One of the things that I have loved about working with Be One is the sense of trusting God with who He brings to work with us.  We never know from week to week what skills, faith, gifts God will bring to us.  When our housing capacity reaches its upper limit, we need to say no to volunteers, but besides that anyone who feels led to come and serve is welcome to.  In the past two weeks some of the volunteers we’ve had:  7 Singapore missionaries (including a 2 year old), 2 Koreans, 1 Swiss, and 2 British volunteers (in addition to many North American/Japanese);  a high school youth group  of 18 from one of the military bases in the Tokyo area (during a 6.3 earthquake yesterday at 5:30 am they were ordered out into the field by their leaders to wait awhile and they all obeyed!) ; a middle-aged Japanese couple who heard about our work from some mutual friends and came up to serve for a few days;  a nonChristian who had just finished hiking all the Buddhist temples in southern Japan;  a Japanese friend trying to make sense of life and God;  a team of “alumni” who came for part of the summer last year and have returned for more;  and an 82 year old woman who needed a wheelchair to get through the airport (but was amazingly active on the ground!).  Somehow God uses all of these fun and funny mixes of people to keep pushing us out into the community… finding more jobs for volunteers;  more people who need help in putting their life back together.  They challenge us to work together, to be creative, to be genuine in our faith.

I realized recently why Be One has had so many volunteers… because Chad H. has been praying every day for nine years the same prayer:  Luke 10:2b – “ask the Lord of the harvest, then, to send out workers into his harvest field.”  God has been answering his prayer and sending them!  Over a thousand  – maybe even 1500 – have come to Ishinomaki to work with Be One.  Lots and lots of workers.  If you really pray that prayer – look what God will do!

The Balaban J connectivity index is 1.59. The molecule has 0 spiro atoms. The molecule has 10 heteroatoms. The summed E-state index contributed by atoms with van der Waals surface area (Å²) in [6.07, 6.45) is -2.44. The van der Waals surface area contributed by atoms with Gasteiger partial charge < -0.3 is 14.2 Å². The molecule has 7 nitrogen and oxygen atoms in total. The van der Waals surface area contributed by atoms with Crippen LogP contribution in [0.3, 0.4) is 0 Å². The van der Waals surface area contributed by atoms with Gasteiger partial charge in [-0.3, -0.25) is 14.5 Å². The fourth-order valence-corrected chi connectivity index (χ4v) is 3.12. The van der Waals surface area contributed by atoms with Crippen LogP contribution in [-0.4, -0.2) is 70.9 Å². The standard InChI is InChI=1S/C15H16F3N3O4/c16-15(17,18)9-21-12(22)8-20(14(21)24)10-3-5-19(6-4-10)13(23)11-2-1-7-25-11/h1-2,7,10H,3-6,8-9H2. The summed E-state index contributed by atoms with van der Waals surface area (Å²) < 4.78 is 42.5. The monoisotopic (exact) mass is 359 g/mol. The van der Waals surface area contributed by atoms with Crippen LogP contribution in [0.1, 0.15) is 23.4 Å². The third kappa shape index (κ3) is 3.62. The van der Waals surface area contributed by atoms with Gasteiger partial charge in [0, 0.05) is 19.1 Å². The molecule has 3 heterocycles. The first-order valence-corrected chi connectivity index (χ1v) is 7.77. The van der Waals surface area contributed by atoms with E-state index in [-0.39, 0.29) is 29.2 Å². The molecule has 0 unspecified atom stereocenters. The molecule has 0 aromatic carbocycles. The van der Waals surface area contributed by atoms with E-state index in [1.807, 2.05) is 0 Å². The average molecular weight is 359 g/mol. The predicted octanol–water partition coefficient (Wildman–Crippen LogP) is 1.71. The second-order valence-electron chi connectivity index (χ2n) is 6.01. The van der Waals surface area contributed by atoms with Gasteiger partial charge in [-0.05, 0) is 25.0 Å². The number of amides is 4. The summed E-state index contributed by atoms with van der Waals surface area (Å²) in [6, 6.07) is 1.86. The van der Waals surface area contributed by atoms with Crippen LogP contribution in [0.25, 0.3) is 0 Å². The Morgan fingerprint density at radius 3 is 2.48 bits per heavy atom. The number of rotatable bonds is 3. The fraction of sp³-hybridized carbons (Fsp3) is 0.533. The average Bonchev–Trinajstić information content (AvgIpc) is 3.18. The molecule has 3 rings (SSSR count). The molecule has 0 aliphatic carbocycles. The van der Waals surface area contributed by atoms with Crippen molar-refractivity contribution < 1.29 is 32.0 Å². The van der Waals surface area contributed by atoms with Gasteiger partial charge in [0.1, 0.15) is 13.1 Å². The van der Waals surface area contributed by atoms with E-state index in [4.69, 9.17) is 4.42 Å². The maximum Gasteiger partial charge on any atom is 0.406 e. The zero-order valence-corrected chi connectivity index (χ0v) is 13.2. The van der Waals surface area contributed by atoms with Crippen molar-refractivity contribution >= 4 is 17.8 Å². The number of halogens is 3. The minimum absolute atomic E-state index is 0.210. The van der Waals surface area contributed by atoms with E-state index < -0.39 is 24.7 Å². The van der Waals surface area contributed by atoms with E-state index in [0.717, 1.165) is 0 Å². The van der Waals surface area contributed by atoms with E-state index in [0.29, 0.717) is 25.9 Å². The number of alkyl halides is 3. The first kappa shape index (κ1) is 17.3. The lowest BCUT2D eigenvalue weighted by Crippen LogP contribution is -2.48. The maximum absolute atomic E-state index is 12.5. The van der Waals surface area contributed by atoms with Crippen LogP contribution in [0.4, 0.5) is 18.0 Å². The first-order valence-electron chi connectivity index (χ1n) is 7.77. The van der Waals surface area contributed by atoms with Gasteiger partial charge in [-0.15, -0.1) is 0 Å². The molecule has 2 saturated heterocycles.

The second photo above is our friend Y, with two volunteers from Tokyo.  She and her three children have already become dear to our Be One group, and to many of the volunteers who have been here!  She has been coming to various gatherings, and most of the days of the week she comes to our home in the afternoon to help out and hang out. I was incredibly touched last week by one of the volunteers who shared with Y. some of her own previous struggles, and then gave her a bracelet that she had not taken off her wrist in more than fifteen years.  She told Y. that every time she will go to play with the bracelet and not find it that she will stop to pray for her;  and that whenever Y. feels the bracelet on her arm she will remember that she is not alone;  that many are praying.  Overall she is doing well, but the stress of raising three little ones alone has been challenging.  She has been going to the doctor to get prescription sleeping pills to help her at night.

For those of you reading this around the time of me writing it (June 19/20), a typhoon is barreling straight up the main island of honshu and it looks on course to hit the Tohoku region tomorrow morning.  This is bad news for Ishinomaki, as the ground is still swelled from last year’s tsunami, and any extra rain means flooding.  Parts of the city have received calls for evacuation already.  We called our friend Yu. and asked if her family wants to spend the night with us.  They are going to wait it out at home- she said they have moved their car, are not in danger for their lives and hoping for the best.  Our volunteers have just finished cleaning under her family home, putting in insulation in the floors, and sanding them down to make them smooth.  Eric and several others also planted a new maple tree where a former one had died from the salt water.  Hoping their home, and tree, weather the storm well; and the many others on lower ground.  (As I’ve written in previous posts, we are up on a bluff that overlooks the sea, so flooding is not a concern for our own family, but it is for many others).  We may unfortunately have a lot of new jobs for volunteers….

We will keep praying for God to send workers to His fields, and embracing them as they come.  I am convinced of His powerful and personal love for the people of Ishinomaki.  Can’t wait for more to tell them so.


2 thoughts on “Workers

  1. I will pray Psalm 4:7-8 for Y. And the opening prayer from the Compline service: “The Lord Almighty grant us a peaceful night and a perfect end.”

  2. We are coming to Japan on July 8th! We will be staying in Tono from the 10th to the 16th or 17th. We might come to Ishinomaki on the 16th. I’ll send you an e-mail in the morning.

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